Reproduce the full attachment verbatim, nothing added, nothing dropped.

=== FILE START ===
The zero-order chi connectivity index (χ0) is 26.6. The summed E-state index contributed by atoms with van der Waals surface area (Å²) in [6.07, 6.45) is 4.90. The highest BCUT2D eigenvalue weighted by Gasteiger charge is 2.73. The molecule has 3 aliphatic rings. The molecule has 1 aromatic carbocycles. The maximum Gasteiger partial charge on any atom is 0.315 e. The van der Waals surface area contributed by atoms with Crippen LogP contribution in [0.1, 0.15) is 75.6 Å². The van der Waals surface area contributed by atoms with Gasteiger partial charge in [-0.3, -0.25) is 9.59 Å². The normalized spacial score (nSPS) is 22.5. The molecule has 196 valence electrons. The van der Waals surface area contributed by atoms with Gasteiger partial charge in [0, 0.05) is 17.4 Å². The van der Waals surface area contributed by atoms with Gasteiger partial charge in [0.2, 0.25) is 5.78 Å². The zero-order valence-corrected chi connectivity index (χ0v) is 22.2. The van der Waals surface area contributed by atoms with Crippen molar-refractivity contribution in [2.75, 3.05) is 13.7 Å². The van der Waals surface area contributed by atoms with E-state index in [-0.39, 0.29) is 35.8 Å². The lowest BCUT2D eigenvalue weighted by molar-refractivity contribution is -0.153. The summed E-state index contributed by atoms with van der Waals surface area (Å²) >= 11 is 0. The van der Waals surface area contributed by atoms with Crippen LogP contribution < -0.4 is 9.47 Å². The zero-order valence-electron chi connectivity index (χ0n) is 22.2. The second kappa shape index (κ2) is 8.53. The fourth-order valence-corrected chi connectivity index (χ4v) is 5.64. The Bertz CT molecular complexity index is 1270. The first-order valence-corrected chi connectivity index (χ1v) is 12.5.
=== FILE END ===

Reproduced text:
The zero-order chi connectivity index (χ0) is 26.6. The summed E-state index contributed by atoms with van der Waals surface area (Å²) in [6.07, 6.45) is 4.90. The highest BCUT2D eigenvalue weighted by Gasteiger charge is 2.73. The molecule has 3 aliphatic rings. The molecule has 1 aromatic carbocycles. The maximum Gasteiger partial charge on any atom is 0.315 e. The van der Waals surface area contributed by atoms with Crippen LogP contribution in [0.1, 0.15) is 75.6 Å². The van der Waals surface area contributed by atoms with Gasteiger partial charge in [-0.3, -0.25) is 9.59 Å². The normalized spacial score (nSPS) is 22.5. The molecule has 196 valence electrons. The van der Waals surface area contributed by atoms with Gasteiger partial charge in [0, 0.05) is 17.4 Å². The van der Waals surface area contributed by atoms with Gasteiger partial charge in [0.2, 0.25) is 5.78 Å². The zero-order valence-corrected chi connectivity index (χ0v) is 22.2. The van der Waals surface area contributed by atoms with Crippen molar-refractivity contribution in [2.75, 3.05) is 13.7 Å². The van der Waals surface area contributed by atoms with E-state index in [-0.39, 0.29) is 35.8 Å². The lowest BCUT2D eigenvalue weighted by molar-refractivity contribution is -0.153. The summed E-state index contributed by atoms with van der Waals surface area (Å²) >= 11 is 0. The van der Waals surface area contributed by atoms with Crippen LogP contribution < -0.4 is 9.47 Å². The zero-order valence-electron chi connectivity index (χ0n) is 22.2. The second kappa shape index (κ2) is 8.53. The fourth-order valence-corrected chi connectivity index (χ4v) is 5.64. The Bertz CT molecular complexity index is 1270. The first-order valence-corrected chi connectivity index (χ1v) is 12.5.